Being uninformed is so last season
13 December 2017 13:05 (South Africa)
South Africa

“Chaps, this is goodbye”

  • Ranjeni Munusamy
    ranjeni munusami BW
    Ranjeni Munusamy

    Ranjeni Munusamy is a survivor of the Salem witch trials and has the scars to show it. She has a substantial collection of tattered t-shirts from having “been there and done it” – from government, the Zuma trials, spin-doctoring and upsetting the applecart in South African newsrooms. Following a rather unexciting exorcism ceremony, she traded her femme-fatale gear for a Macbook and a packet of Liquorice Allsorts. Her graduation Cum Laude from the School of Hard Knocks means she knows a thing or two about telling the South African story.

  • South Africa
Photo: Viewers look upon a portrait of anti-apartheid activist Ahmed Kathrada during the burial procession at West Park Cemetery in Johannesburg, South Africa, 29 March 2017. EPA/KEVIN SUTHERLAND

Ahmed Kathrada could not have scripted his send-off any better. The planet seemed to pause on its axis as he disappeared into the red earth after a spectacular farewell that will be a marker in South Africa’s history. As his favoured son former President Kgalema Motlanthe said in his eulogy, “for better or for worse, what he stood for never changed according to the fluidities of history”. In death, as throughout his life, Kathrada was a revolutionary and an activist. His funeral opened a new struggle for the liberation of his country, and in his name, another evil system must and will fall. By RANJENI MUNUSAMY.

Before they were released from prison in October 1989, Kathrada and his comrades went to see Nelson Mandela at Victor Verster prison. “Chaps, this is goodbye,” Madiba told them. It was a story Kathrada loved telling, and a phrase that became his own.

It is hard to believe that such a momentous parting was articulated in such a cavalier manner. But this cohort of heroes was salt-of-the earth characters, exceptional to everyone except themselves. It was why they seemed perpetually surprised that people made such a fuss of them.

Coming off the ferry after a visit to Robben Island a few years ago, Kathrada was confronted a group of shrieking teenage girls, tourists visiting Cape Town. He was startled and turned to look behind him at who the girls were so excited to see. He was quite stunned when they said it was him and asked to take pictures.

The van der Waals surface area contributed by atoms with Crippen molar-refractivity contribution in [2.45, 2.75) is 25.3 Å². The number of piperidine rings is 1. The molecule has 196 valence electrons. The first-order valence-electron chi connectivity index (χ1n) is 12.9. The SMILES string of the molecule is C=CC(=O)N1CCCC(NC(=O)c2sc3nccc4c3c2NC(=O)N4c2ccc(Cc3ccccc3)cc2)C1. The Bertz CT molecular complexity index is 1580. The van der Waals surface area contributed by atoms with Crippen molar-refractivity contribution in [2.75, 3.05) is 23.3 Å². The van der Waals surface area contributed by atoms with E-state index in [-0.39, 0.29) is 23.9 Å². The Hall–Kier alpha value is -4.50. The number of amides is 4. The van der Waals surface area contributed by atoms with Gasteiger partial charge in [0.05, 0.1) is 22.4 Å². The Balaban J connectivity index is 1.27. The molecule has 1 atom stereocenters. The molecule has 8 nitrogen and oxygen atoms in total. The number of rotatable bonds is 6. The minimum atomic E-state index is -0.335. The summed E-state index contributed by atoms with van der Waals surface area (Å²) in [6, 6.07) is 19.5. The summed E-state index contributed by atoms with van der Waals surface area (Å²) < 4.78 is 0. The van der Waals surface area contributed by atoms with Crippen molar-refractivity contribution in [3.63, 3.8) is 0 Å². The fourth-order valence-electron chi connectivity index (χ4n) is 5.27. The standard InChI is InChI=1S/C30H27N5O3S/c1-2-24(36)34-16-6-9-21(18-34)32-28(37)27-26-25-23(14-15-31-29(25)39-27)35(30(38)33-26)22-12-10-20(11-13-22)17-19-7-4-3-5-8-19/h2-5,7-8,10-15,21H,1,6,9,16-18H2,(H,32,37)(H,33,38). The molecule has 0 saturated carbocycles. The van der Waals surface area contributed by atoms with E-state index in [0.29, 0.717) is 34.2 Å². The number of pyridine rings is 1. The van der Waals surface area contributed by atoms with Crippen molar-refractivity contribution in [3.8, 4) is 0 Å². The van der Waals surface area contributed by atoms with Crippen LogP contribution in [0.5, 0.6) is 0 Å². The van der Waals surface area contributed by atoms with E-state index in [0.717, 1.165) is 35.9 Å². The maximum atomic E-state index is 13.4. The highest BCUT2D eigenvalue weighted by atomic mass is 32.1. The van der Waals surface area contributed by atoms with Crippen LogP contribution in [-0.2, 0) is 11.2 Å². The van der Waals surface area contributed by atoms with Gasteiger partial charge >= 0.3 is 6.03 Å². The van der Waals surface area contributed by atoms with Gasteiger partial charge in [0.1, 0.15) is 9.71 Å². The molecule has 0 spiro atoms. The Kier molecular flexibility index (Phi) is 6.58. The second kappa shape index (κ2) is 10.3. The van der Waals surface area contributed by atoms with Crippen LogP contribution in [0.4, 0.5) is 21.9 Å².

Such was the humility of Ahmed Kathrada that he never completely understood his own greatness.

The Ahmed Kathrada Foundation had a profound understanding of his character and his wishes and therefore planned every part of his send-off in the way he would have wanted. The request that President Jacob Zuma not speak at the funeral came from the foundation, not the Kathrada family. It was a weighty decision to communicate, but they felt compelled to honour his wishes.

The speakers at the funeral were also people Kathrada loved and respected. Derek Hanekom, Laloo Chiba, Sophie Williams de-Bruyn and Kgalema Motlanthe were people he held dear and chose them to play important roles in his life and his foundation. He trusted them and knew that they would best represent him in death.

It could not have been easy for Motlanthe to deliver the eulogy he did, standing over Kathrada’s mortal remains. He was clearly in pain, mourning the man with whom he shared so many fond memories. Their bond was so close that before Motlanthe went to government, he would stay with Kathrada at his flat in Cape Town. 

“When mortality asserts itself, it does so without due regard to human emotion,” he said. “And so it is that during moments like this, the fragility of the human condition whips up feelings of hurt, sorrow, grief and pain in all of us whom he leaves behind.”

Motlanthe knew that Kathrada would not have wanted him to deliver an effusive tribute without expressing what he himself would have said if he could.

“It would be disingenuous to pay tribute to the life of comrade Ahmed Kathrada and pretend that he was not deeply disturbed by the current post-apartheid failure of politics.” 

What he did next caught everyone present by surprise. He read an extract of the letter Kathrada had written to Zuma last year calling on him to step down.

“Three hundred and fifty-four days ago today, comrade Kathrada wrote this letter to which a reply had not been forthcoming,” Motlanthe said. “I have quoted comrade Kathy at length in this regard to make the point that for better or for worse what he stood for never changed according to the fluidities of history.”

“Comrade Kathy took exception to the current the culture of feeding frenzy, moral corruption, societal depravity, political dissolution, the gross and sleaze enveloping human mind that would put to shame even some of the vilest political orders known to human history. He found current South African political leadership wanting on many fronts that he mentions in his letter and could not hesitate to call for the resignation of the President of the country with whom the buck stops.”

In the front row, next to Winnie Madikizela-Mandela, Economic Freedom Fighters leader Julius Malema was the first to spring to his feet and applaud. It led to a thunderous standing ovation, followed by shouts of “Phansi Zuma!” and “Zuma must fall!”

Asked by Daily Maverick after the burial about the speech, Motlanthe said: “Well, I was asked to speak and I decided I should do this.”

He was not the only one driven by the heaviness of the moment to speak out against the shame and chaos in the government and ANC.

Gauteng premier David Makhura, who is also a board member of the Kathrada Foundation, opened the gambit in his address, saying “We must have the humility to listen to the stalwarts and veterans of the movement”.

His voice laced with emotion, Makhura said:

“We must be angry if anyone insults our stalwarts and veterans. We hope their voices are heard and respected.”